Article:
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I'm reading Microsoft's white paper "Round-Based Public Transit Routing" (the RAPTOR algorithm). In this algorithm, there are some definitions that I don't understand:

About trip:

trip represents a sequence of stops a specific vehicle (train, bus, subway, . . . ) visits along a line

About route:

Each route consists of the trips that share the same sequence of stops.

So, if I understand, trip means a "bus route" and a route is collection of trips to make a path? If my guess is true, why does it state:

Typically there are more routes than trips

And if a route is just a collection of trips, how can I build all routes?

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Trip represents a sequence of stops plus associated arrival and departure times on each stop.

Group all trips by their sequence of stops, ignoring the time information, then each group of trips sharing the same sequence of stops forms a route.

eg. for air traveling, each flight is a trip, while each airline is a route, grouping all flights flying on the same airline.

What I saw in the paper is

Typically, there are many more trips than routes.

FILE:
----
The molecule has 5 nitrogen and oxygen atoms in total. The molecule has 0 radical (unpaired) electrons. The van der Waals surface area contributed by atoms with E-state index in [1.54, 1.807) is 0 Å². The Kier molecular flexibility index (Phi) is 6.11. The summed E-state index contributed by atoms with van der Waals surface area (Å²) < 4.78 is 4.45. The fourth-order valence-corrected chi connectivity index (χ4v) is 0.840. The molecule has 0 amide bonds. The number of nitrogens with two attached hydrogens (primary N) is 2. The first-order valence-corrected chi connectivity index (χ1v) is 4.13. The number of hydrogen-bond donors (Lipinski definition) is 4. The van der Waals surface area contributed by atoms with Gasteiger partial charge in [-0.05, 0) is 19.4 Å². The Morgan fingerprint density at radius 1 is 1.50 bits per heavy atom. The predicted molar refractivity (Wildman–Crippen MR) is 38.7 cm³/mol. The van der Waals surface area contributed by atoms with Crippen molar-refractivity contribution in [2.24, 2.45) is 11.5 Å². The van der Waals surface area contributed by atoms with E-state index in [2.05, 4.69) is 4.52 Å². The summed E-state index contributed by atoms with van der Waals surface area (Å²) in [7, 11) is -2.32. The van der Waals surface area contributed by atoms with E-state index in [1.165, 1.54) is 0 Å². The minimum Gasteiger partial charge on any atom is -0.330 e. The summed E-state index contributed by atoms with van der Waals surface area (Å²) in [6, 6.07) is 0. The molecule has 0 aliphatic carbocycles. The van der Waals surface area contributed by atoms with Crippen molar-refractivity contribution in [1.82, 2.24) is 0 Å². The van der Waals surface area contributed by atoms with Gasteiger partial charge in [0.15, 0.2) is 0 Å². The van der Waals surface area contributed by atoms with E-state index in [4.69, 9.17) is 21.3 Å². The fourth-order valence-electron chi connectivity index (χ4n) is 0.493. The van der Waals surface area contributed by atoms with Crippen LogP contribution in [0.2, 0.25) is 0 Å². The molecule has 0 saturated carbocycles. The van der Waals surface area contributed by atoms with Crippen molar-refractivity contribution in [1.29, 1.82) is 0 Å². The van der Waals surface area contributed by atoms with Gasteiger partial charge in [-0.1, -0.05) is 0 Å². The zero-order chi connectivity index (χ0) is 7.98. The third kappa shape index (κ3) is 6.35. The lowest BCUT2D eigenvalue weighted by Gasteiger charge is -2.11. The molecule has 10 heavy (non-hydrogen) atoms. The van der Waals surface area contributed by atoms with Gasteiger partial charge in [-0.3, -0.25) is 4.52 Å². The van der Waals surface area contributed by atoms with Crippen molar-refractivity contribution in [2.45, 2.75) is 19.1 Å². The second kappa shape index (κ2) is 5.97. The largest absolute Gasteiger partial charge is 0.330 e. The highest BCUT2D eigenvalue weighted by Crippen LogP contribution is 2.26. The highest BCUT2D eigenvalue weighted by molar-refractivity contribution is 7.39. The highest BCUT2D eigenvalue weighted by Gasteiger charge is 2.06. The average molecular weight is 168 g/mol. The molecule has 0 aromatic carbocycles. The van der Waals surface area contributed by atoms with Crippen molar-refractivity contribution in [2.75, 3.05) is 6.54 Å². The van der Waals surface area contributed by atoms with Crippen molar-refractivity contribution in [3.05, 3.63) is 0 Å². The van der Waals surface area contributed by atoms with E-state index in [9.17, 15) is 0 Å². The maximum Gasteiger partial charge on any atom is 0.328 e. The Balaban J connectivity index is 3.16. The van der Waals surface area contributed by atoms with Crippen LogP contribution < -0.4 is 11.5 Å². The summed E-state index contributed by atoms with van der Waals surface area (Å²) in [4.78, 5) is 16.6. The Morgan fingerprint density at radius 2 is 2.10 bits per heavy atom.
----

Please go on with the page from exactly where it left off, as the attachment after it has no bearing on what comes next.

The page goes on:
Which is obvious since there is an one-to-many mapping between route and trips.

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  • $\begingroup$ Woa. thanks so much. I'm reading this paper for many days. and It seems that rarely document I can search for this paper. I try so hard to understand trip and route but cannot. As you said, more trips than routes, and that's my typos :) I search many places for sample implementation or more detail document about this algorithm but cannot. Can you propose for me a sample implementation or some document more detail in this algorithm than original paper. thanks :) $\endgroup$ – Trần Kim Dự Sep 2 '15 at 17:57
  • $\begingroup$ If you are interested in delving in a little more, I would defiantly familiarise yourself with GTFS. Once you understand how transit schedules are structured, a lot of the concepts described in the paper will make more sense to you. $\endgroup$ – martin Oct 7 '15 at 21:53
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Be careful, as the definition of route given in this paper does not seems to match the definition given in other standards (namely, GTFS). In GTFS a route is a somehow arbitrary collection of trips, but they do not have to share the exact same pattern of stop sequence (and they usually don't).

What the paper describes for a route is sometimes called a route pattern — a set of trips sharing an exact identical stop sequence.

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